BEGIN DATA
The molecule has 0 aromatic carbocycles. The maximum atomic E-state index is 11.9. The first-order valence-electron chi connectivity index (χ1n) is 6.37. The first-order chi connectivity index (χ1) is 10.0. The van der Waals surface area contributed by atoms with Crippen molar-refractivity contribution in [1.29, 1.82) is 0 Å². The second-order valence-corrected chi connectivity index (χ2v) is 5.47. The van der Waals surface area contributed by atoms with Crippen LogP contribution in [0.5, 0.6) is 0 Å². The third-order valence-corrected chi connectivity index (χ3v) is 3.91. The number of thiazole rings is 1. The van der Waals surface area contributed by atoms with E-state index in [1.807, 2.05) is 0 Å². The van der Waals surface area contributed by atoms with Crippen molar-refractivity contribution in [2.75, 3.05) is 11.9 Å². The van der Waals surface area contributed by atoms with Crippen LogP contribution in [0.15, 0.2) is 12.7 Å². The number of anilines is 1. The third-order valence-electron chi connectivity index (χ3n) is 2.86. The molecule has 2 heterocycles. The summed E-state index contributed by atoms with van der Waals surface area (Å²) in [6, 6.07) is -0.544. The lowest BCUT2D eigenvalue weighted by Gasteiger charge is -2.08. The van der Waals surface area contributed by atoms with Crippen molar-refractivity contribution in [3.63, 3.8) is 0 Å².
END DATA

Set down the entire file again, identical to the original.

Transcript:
The molecule has 0 aromatic carbocycles. The maximum atomic E-state index is 11.9. The first-order valence-electron chi connectivity index (χ1n) is 6.37. The first-order chi connectivity index (χ1) is 10.0. The van der Waals surface area contributed by atoms with Crippen molar-refractivity contribution in [1.29, 1.82) is 0 Å². The second-order valence-corrected chi connectivity index (χ2v) is 5.47. The van der Waals surface area contributed by atoms with Crippen LogP contribution in [0.5, 0.6) is 0 Å². The third-order valence-corrected chi connectivity index (χ3v) is 3.91. The number of thiazole rings is 1. The van der Waals surface area contributed by atoms with E-state index in [1.807, 2.05) is 0 Å². The van der Waals surface area contributed by atoms with Crippen molar-refractivity contribution in [2.75, 3.05) is 11.9 Å². The van der Waals surface area contributed by atoms with Crippen LogP contribution in [0.15, 0.2) is 12.7 Å². The number of anilines is 1. The third-order valence-electron chi connectivity index (χ3n) is 2.86. The molecule has 2 heterocycles. The summed E-state index contributed by atoms with van der Waals surface area (Å²) in [6, 6.07) is -0.544. The lowest BCUT2D eigenvalue weighted by Gasteiger charge is -2.08. The van der Waals surface area contributed by atoms with Crippen molar-refractivity contribution in [3.63, 3.8) is 0 Å².